Why Don’t More Women Apply to Your Company?

Does it seem as if qualified women applicants aren’t applying to your company? In some fields, it’s common for business leadership to feel this way. In fact, a recent Harvard Business Review piece notes that statements such as “women don’t apply when I post a job,” or “this field doesn’t have enough qualified women,” are commonly received at Stanford University’s VMware Women’s Leadership Lab, whose mission is helping companies diversify their talent base.

But the HBR authors note that the issue is very likely not an actual dearth of qualified women candidates. It’s that the companies are sending signals throughout the recruitment process that their cultures may not be hospitable to women or to promoting qualified women. As a result, women are choosing not to pursue opportunities in that culture.

Sending “Bro Culture” Signals

This can happen even pre-recruitment. The HBR piece observes that women seemed less engaged by company presentations that emphasized certain qualities at a technology conference. What were those qualities?

Well, first, an emphasis on culture and perks more likely to be hospitable to or favored by men, such as a “work hard, play hard” culture with heavy emphasis on beer pong, drinking shots after work, and working late nights in an office. These qualities mimic those of a college fraternity – but display “bro culture” values. In some companies, notably Uber 1.0, those values have proven to be inhospitable to women.

Second, presentations in which men are active and in the lead but women are more decorative tend to make women less engaged. If your company gives a presentation in which all the speakers are men and the women play supportive roles – handing out swag, for instance, or ushering people in the right direction – both women and men are likely to assume that your company mirrors that behavior. It’s not conducive to advancement for professional women.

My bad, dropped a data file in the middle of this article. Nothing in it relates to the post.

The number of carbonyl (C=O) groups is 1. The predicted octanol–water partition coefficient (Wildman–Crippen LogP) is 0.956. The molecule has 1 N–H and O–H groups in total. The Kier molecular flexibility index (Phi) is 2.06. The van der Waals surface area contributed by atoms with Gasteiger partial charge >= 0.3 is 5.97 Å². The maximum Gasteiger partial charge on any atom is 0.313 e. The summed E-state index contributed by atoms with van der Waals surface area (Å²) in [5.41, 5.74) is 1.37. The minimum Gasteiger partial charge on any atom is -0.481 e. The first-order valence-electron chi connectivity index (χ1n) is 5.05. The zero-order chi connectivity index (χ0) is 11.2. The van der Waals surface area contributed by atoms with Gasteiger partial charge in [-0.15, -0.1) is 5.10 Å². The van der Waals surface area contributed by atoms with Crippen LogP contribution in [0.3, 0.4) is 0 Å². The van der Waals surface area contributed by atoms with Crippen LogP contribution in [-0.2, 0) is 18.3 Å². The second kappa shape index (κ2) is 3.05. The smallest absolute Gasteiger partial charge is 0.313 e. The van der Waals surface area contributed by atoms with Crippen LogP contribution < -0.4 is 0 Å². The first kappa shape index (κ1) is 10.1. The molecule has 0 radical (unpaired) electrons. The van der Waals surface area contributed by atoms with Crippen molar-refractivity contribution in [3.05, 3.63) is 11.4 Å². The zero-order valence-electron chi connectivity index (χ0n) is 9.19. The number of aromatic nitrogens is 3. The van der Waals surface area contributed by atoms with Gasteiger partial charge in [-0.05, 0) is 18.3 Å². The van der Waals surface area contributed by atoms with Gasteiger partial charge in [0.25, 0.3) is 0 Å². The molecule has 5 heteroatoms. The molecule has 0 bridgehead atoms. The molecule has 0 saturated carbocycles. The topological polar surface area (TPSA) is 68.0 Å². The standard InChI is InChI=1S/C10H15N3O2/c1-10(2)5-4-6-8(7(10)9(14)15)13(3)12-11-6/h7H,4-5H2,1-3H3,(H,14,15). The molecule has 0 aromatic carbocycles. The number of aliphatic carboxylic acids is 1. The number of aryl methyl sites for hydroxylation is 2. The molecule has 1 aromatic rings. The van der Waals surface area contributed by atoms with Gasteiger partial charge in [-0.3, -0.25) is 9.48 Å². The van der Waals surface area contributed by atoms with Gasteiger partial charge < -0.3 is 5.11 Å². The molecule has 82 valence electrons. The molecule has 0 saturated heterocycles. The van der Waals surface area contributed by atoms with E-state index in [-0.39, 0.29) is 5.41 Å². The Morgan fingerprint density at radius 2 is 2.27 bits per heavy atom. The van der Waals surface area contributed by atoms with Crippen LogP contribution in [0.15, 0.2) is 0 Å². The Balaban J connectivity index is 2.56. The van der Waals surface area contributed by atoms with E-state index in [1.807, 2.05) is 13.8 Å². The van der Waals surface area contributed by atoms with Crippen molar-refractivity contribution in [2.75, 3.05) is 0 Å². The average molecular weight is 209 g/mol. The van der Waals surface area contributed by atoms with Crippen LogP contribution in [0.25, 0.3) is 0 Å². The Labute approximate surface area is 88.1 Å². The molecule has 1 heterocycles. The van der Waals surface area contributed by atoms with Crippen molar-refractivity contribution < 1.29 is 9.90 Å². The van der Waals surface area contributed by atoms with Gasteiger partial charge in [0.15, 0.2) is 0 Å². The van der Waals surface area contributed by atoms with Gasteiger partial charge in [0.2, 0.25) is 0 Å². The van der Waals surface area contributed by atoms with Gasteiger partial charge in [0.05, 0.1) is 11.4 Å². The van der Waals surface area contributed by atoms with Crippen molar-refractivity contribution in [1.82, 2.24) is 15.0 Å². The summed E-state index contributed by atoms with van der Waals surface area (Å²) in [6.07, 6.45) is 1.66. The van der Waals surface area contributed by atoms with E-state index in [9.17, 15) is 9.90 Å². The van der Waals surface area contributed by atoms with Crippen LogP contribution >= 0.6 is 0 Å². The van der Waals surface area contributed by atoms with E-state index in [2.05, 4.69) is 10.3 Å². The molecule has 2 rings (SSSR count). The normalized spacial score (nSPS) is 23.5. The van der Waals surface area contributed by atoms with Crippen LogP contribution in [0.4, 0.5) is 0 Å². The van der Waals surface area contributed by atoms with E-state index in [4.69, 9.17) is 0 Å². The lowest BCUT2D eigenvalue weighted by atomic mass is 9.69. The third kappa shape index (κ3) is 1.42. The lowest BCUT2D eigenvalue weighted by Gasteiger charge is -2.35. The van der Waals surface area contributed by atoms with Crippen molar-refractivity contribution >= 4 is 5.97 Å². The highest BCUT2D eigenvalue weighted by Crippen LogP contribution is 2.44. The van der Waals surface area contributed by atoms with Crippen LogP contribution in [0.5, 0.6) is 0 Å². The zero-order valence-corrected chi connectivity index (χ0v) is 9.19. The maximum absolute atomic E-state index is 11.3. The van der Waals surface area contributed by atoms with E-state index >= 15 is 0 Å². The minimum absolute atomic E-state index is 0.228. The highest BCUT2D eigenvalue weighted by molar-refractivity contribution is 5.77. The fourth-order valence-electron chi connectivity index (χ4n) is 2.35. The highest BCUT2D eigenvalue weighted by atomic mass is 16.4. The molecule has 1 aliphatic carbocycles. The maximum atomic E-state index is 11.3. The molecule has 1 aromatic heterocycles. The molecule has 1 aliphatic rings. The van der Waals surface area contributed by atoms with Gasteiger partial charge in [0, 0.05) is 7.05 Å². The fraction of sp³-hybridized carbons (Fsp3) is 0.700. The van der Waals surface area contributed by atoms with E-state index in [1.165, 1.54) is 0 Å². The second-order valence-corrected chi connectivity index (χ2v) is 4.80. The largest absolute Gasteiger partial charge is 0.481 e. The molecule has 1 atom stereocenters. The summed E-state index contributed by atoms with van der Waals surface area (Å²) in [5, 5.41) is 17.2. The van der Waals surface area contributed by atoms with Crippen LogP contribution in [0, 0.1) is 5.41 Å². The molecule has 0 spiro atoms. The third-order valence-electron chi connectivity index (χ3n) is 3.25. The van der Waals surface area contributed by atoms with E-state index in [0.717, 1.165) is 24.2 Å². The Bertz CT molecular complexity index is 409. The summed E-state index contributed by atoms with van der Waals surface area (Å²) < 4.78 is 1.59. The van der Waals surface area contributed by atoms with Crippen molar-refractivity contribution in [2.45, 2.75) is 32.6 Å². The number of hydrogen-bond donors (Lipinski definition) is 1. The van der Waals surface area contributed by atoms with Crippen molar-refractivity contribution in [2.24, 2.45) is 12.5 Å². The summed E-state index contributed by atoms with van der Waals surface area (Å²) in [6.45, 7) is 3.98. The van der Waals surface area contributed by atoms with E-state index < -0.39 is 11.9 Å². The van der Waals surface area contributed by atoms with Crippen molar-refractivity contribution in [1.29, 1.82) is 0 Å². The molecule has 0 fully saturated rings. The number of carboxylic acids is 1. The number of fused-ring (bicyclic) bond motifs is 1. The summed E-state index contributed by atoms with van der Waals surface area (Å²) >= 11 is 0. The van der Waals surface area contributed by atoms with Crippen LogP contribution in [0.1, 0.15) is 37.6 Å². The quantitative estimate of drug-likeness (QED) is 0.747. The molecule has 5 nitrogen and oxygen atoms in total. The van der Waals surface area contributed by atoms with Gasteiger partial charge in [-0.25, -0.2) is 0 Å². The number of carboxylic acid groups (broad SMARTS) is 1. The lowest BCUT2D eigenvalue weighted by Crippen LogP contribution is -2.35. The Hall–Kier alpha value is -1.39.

Third, the images in presentations matter, as well. If the images are all of men in professional and active roles, and/or the women are nonexistent or sexualized, the message to most professional women is that this is not a culture likely to be hospitable to them.

Companies that want to appeal to women should illustrate gender diversity.

How to Appeal to Women

These are, of course, examples taken from conference presentations. But the same principles apply to all aspects of the recruitment process.

Job postings, for example, shouldn’t be phrased in ways that emphasize masculinity or bro culture values. “Wrestle with problems” or “ninja warrior” are two examples. Those send signals to women that the culture is not for them.

It’s very likely that potential job applications also access your web site and social media channels. If language or images are used that subtly indicate that women are not in active positions or not likely to find a hospitable culture, women are going to be subtly discouraged from applying.

The answer, of course, is to stop not only those references and images but to turn the culture that encourages them around. Some steps toward this are:

1. Promote women and people of color and make them visible.

Promotions of traditionally excluded groups send a powerful signal of inclusion.

2. Encourage leadership development among women

Groups of senior women dedicated to mentoring and leadership development can serve as incubators for female talent.

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